The Torah in Parashat Bereishit tells that when Adam and Chava were first created, before they partook of the forbidden fruit, they were unclothed, yet “lo yitboshashu” – they would not feel ashamed (2:25).
Rav Shimshon Raphael Hirsch, commenting to this verse, discusses the etymology of the root b.o.sh., which is used in reference to shame and embarrassment. He suggests that a connection exists between this root and the verb b.sh.sh., which means “tarry,” or, more specifically, not arriving when expected, as in Moshe’s delayed return from atop Mount Sinai – “ki bosheish Moshe la-redet min ha-har” (Shemot 32:1). Rav Hirsch explains that the root b.o.sh., which denotes shame, refers to feeling disappointed in oneself, the awareness of having failed to meet one’s own expectations. Shame, Rav Hirsch writes, “is the feeling of one who has fallen short, has not come up to his expectations of himself. When someone has not attained that which he should be, finds that he is not what he ought to be, then he feels ashamed of himself.” The words for “shame” and “unexpected delay” are etymologically linked, Rav Hirsch suggests, because shame is precisely the recognition of one’s failure to meet his expectations of himself.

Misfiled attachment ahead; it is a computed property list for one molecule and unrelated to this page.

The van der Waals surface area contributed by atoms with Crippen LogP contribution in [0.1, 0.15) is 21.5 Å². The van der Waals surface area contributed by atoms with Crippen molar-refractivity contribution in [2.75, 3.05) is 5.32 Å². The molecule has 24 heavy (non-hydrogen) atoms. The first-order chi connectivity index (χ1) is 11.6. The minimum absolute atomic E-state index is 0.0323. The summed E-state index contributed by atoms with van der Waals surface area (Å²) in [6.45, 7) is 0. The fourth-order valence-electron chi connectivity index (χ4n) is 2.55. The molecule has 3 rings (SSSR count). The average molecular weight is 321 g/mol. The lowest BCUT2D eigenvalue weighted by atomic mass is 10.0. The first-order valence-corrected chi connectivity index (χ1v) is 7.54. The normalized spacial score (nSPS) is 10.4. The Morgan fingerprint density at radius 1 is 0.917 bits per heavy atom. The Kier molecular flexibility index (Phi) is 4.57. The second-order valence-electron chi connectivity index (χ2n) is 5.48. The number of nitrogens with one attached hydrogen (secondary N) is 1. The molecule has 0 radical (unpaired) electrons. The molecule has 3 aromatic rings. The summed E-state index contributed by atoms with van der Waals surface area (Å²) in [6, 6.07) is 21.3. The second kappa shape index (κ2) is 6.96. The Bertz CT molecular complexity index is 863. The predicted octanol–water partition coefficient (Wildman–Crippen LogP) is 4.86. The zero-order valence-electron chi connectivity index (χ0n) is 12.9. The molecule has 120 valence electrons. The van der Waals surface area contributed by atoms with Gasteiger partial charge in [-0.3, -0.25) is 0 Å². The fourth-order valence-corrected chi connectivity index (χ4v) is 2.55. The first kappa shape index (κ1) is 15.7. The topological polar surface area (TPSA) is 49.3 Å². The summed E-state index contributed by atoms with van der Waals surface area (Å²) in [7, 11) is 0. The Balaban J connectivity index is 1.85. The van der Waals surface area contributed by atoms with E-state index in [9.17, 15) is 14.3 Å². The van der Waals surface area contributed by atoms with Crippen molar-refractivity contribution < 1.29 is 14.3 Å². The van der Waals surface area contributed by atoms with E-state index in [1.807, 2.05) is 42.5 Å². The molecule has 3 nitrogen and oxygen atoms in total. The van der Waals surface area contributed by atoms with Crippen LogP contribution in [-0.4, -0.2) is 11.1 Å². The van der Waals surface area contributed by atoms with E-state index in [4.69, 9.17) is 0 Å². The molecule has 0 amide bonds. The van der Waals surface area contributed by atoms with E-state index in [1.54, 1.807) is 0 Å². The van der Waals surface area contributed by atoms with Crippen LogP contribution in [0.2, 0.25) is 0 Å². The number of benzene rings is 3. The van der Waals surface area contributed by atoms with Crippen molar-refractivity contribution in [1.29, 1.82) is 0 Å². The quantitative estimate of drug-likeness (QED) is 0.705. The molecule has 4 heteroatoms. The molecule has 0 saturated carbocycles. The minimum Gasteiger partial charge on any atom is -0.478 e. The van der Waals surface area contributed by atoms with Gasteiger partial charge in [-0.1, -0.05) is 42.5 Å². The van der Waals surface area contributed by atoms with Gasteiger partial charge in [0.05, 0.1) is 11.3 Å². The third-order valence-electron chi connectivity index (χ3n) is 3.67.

Rav Hirsch proceeds to reflect upon the significance of this emotion:
This feeling that God has implanted in Man, which at once comes over him when he becomes conscious of his shortcoming, is the greatest gift which the Grace of God has given mankind of whom He probably knew quite well that he would often not come up to what he was meant to be. Through it, Man becomes his own monitor and guardian… Thus God has entrusted every man to himself, has implanted in every man the ideal by which to judge himself. The consciousness of this ideal is what we call conscience, and the condemning verdict of one’s conscience is b.o.sh.: shame.
The experience of shame, in Rav Hirsch’s view, reflects our having been created with an intuitive sense of self-expectation. God implanted within a person a natural desire to achieve and to meet certain standards, and so we feel shame and embarrassment when we fail. These feelings should not dishearten or discourage us, but should rather be celebrated as a precious gift, a priceless asset which constantly spurs us to grow, improve and achieve, and to work towards maximizing our potential and accomplishing all that we have been brought into the world to accomplish.